Pay equity has put compensation and human resources mangers in the hot seat for some time. Hopefully, they have gotten comfortable with being the center of attention because the focus on pay equity isn’t going away — at least not any time soon.
The needle doesn’t seem to be moving on the stubborn and persistent wage gap. Women still earn about 80 cents for every dollar paid to a man and the differential is even greater for women of color. African-American women earn just 63 cents and Hispanic women earn a mere 54 cents for every dollar earned by a man. While some sources have noted that this pay gap is shrinking, it is doing so at a glacial pace.
So, what does addressing the pay gap have to do with the attorney-client privilege? Everything.
Traditionally, information related to employee pay and employers’ compensation practices were the black box of the employment world. Those days are quickly becoming a distant memory. Employers are under increasing pressure from all sides to be more transparent about their pay practices and to close the pay gap in their own workforces. New state laws focused on attacking the gap are coming online regularly. Federal and state enforcement agencies and private litigators are laser-focused on bringing collective or class-action pay discrimination claims. Finally, employees and shareholders are demanding transparency in compensation. With so many forces focused on an employers’ pay practices, compensation and HR managers have no choice but to focus on pay equity, and that necessarily includes the attorney-client privilege.
What Is the Attorney-Client Privilege and Why Is it Important?
The main tool in any employer’s pay equity toolbox is an annual pay equity analysis that assesses pay across locations and positions. There are various types of pay equity analyses that serve different purposes and vary in terms of scope and depth. Regardless of the purpose, pay equity analyses will reveal the unexplained pay differences between comparable employees and any deficiencies in the company’s pay practices. As a general matter, most organizations prefer not to disclose these results. And those who are interested in making the results public, in some form, generally prefer to control the content and timing of the message. That is where the attorney-client privilege comes in.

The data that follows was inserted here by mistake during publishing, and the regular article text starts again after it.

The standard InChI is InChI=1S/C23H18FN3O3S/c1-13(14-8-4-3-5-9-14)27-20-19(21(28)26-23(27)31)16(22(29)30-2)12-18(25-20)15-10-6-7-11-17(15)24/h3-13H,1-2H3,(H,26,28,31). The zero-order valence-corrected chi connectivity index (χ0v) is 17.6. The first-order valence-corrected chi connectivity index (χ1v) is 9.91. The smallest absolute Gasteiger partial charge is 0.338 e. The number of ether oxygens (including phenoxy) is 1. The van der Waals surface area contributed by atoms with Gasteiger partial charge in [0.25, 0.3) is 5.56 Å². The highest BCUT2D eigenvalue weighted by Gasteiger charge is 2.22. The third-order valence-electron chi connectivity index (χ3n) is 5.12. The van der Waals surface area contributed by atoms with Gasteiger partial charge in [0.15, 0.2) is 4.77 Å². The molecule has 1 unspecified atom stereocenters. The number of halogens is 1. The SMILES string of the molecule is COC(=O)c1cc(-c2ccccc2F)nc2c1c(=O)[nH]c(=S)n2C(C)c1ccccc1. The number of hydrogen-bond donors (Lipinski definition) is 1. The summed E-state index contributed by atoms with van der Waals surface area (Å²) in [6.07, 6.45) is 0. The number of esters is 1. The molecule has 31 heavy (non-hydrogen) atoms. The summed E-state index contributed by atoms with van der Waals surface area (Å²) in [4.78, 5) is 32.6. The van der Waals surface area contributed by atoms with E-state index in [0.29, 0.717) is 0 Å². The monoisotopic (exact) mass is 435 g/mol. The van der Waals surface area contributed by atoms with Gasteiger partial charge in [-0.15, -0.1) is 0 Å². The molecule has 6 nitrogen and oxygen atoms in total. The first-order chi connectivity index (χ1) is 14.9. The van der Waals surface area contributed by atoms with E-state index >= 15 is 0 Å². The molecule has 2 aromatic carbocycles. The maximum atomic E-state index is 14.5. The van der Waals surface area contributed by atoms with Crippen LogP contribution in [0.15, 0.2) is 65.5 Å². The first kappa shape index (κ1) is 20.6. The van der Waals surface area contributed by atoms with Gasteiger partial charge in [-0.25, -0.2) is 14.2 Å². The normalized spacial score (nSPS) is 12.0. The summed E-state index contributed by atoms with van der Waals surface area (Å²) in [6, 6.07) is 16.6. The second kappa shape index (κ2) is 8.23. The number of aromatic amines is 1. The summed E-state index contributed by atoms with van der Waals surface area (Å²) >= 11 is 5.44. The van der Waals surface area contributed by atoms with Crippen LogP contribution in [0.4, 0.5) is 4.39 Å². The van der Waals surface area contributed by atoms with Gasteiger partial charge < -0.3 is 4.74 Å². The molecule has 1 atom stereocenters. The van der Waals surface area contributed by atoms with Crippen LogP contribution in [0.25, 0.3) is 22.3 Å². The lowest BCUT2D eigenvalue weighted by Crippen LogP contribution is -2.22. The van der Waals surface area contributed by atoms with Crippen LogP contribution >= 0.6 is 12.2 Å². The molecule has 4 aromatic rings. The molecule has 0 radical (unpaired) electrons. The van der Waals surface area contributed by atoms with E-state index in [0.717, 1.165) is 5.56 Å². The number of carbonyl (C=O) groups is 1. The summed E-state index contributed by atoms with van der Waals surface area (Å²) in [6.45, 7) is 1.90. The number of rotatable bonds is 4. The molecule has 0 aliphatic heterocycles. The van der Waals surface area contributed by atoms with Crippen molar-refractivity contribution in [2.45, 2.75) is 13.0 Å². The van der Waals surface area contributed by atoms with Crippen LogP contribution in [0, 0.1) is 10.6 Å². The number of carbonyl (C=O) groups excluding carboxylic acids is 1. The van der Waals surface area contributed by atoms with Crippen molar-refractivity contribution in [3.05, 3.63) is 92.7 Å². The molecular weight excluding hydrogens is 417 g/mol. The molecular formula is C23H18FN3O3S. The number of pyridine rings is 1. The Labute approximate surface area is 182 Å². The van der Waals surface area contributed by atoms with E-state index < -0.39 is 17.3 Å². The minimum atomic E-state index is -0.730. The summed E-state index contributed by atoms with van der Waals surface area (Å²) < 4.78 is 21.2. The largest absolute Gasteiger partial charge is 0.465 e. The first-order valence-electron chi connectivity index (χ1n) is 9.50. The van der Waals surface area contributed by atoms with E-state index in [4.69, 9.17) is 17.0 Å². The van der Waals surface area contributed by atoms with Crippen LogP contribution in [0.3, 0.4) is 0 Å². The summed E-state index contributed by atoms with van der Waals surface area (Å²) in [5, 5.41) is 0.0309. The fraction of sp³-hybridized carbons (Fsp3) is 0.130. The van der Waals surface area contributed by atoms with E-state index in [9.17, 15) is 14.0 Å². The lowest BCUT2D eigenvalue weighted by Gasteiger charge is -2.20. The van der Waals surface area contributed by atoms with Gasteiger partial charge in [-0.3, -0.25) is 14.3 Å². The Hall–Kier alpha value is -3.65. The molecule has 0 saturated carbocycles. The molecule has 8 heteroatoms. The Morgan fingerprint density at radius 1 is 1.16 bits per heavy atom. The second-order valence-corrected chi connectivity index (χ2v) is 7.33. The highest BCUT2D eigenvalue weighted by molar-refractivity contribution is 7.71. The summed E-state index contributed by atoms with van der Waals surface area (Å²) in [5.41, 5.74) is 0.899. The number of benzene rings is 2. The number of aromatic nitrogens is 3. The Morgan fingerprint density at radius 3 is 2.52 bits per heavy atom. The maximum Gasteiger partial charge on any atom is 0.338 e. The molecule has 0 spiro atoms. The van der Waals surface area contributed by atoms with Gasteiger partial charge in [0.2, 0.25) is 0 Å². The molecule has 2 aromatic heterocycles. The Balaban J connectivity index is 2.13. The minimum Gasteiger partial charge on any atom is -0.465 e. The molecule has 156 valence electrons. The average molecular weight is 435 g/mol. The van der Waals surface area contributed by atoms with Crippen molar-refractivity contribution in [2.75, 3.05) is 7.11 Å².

The attorney-client privilege protects confidential communications between a client and its attorney for the purpose of obtaining or rendering legal advice. Failure to establish and maintain the privilege exposes communications and attorney work product — such as the results of the analysis as well as the methodology for assessing pay — to disclosure should the company’s pay practices and decision-making be subject to litigation.
Tips to Establish and Maintain the Attorney-Client Privilege
- In-house counsel is a critical member of the “privileged pay equity team.” However, in order to take full advantage of the attorney-client privilege, the company should also hire outside counsel. In-house counsel often wears two hats: a legal hat and a business hat. When rendering advice on a pay equity project, it is often difficult to prove that in-house counsel was acting as an attorney rather than a business partner. There is no such concern with an outside attorney.
- The in-house counsel or other company representative should hire the outside counsel.
- In turn, outside counsel should hire the consulting expert, who will conduct the analysis. The expert’s communications should be to the outside attorney, not the company client. Expert invoices should be reviewed by the outside attorney but may be paid by the company client. Advice ultimately rendered to the company client must be by the outside attorneys and not the experts.
- In order to establish and maintain confidentiality over the project, the in-house counsel — in consultation with outside counsel — should establish the “privilege team.” Those are the officials, managers and employees who will be involved in determining the parameters of the analysis, assessing the results and implementing changes. We recommend starting with a core group and adding others as the project progresses and the need arises.
- In order to maintain confidentiality, communications should be on a need-to-know basis and only to members of the privilege team.
- All communications between members of the privilege team should be labelled “privileged & confidential” and should include outside counsel.
Proactive pay equity analyses are a critically-important tool for preventing your company from being the next target of a class-action pay discrimination claim. They also provide helpful guidance on when and how to publicly disclose information about your company’s pay practices. However, if these analyses are not done under privilege, you could lose control over when, how and what is disclosed.
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